Our bodies are unable to manufacture omega-3 and omega-6 essential fatty acids and so we must gain them directly from dietary sources.
When fats go bad?
Certain fats have a bad reputation even in light of the known benefits they provide. For decades now it has been assumed that we should reduce saturated fat intake for optimal health 4. However many of the leading contributors on the subject explain ‘the science has never existed to… demonise saturated fat’ 2 and that they are not ‘the cause of modern disease’ 4.
The health dangers in regards to fat consumption should focus on the tendency of a fatty acid turning rancid when subjected to heat, oxygen and moisture 4.
The factors that will increase the likelihood of oxidation i.e. a fat ‘going bad’ are the presence of double bonds in the internal chemical structure. The more unsaturated a fat, the greater vulnerability it carries for oxidative damage, a pro-inflammatory process characterised by free radical formation that greatly impedes important cellular activity 3. Depending on the site of damage, free radicals have been implicated in the formation of wrinkles in the skin, cancer, and vascular wall damage i.e. cardiovascular disease 4, 5.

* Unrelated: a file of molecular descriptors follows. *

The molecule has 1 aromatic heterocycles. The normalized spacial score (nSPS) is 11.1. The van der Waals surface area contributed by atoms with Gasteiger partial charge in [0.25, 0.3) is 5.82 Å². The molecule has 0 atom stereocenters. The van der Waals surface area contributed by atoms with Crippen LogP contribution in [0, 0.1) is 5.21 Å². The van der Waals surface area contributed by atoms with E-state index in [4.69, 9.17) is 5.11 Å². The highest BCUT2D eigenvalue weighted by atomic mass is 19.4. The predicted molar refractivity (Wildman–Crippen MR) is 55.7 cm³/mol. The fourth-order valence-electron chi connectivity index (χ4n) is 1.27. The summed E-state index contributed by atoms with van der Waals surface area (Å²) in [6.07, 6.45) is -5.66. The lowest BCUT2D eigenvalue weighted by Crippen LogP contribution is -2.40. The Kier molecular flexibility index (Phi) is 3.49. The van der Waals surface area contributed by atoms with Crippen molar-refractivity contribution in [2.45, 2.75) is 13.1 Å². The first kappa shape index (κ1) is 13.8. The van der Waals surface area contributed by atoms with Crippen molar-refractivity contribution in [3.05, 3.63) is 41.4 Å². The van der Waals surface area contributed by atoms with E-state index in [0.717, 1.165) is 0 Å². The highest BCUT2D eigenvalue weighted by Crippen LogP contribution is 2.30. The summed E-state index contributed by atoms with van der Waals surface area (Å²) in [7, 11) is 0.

This would suggest that the more saturated a fat is the greater chemical stability it will have when exposed to various elements. This means safer storage, safer consumption and safer cooking with fats especially at high temperatures.
The dangerous artificially made trans fats also need to be avoided at all times.
Generated through a process termed hydrogenation, trans fats are the by-products of converting liquid oil to a solid fat 1, 2, 3, 5. Apart from being associated to many diseases, these ‘plastic fats’ 1 promote rampant oxidative damage 3.
Manufactured trans fat is found in foods that use hydrogenated or partially hydrogenated vegetable fats to increase the shelf life and flavour stability of foods. These foods include deep-fried foods, some take-away meals and baked goods, such as pies, pastries, cakes, biscuits and buns. Check the labels carefully and avoid products containing hydrogenated oils.
What are healthy sources?
We must take care with the fats we choose to consume. Dianne Sanfilippo has a great 3-step process in determining what fats we should eat based on: